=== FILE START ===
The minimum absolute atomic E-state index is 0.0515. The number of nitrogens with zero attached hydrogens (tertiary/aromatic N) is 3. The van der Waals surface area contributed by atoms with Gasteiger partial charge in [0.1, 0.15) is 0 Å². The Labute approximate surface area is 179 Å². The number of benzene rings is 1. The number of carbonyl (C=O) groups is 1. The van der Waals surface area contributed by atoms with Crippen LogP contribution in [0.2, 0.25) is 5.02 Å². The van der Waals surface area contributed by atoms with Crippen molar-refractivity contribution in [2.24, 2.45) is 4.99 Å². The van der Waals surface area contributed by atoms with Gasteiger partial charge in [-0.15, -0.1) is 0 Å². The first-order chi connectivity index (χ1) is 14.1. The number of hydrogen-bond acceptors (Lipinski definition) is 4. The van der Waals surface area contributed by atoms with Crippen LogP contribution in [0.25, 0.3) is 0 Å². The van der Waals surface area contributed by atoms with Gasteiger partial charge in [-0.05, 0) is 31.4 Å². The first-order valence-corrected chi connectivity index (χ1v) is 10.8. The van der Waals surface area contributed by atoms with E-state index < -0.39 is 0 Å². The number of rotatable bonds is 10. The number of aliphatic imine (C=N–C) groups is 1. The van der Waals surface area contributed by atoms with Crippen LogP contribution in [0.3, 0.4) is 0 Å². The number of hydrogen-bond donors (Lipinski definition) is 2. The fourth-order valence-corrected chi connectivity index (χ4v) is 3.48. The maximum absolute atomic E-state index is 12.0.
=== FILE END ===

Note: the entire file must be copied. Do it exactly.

The minimum absolute atomic E-state index is 0.0515. The number of nitrogens with zero attached hydrogens (tertiary/aromatic N) is 3. The van der Waals surface area contributed by atoms with Gasteiger partial charge in [0.1, 0.15) is 0 Å². The Labute approximate surface area is 179 Å². The number of benzene rings is 1. The number of carbonyl (C=O) groups is 1. The van der Waals surface area contributed by atoms with Crippen LogP contribution in [0.2, 0.25) is 5.02 Å². The van der Waals surface area contributed by atoms with Crippen molar-refractivity contribution in [2.24, 2.45) is 4.99 Å². The van der Waals surface area contributed by atoms with Gasteiger partial charge in [-0.15, -0.1) is 0 Å². The first-order chi connectivity index (χ1) is 14.1. The number of hydrogen-bond acceptors (Lipinski definition) is 4. The van der Waals surface area contributed by atoms with Crippen LogP contribution in [0.25, 0.3) is 0 Å². The van der Waals surface area contributed by atoms with Gasteiger partial charge in [-0.05, 0) is 31.4 Å². The first-order valence-corrected chi connectivity index (χ1v) is 10.8. The van der Waals surface area contributed by atoms with E-state index < -0.39 is 0 Å². The number of rotatable bonds is 10. The number of aliphatic imine (C=N–C) groups is 1. The van der Waals surface area contributed by atoms with Crippen LogP contribution in [0.3, 0.4) is 0 Å². The number of hydrogen-bond donors (Lipinski definition) is 2. The fourth-order valence-corrected chi connectivity index (χ4v) is 3.48. The maximum absolute atomic E-state index is 12.0.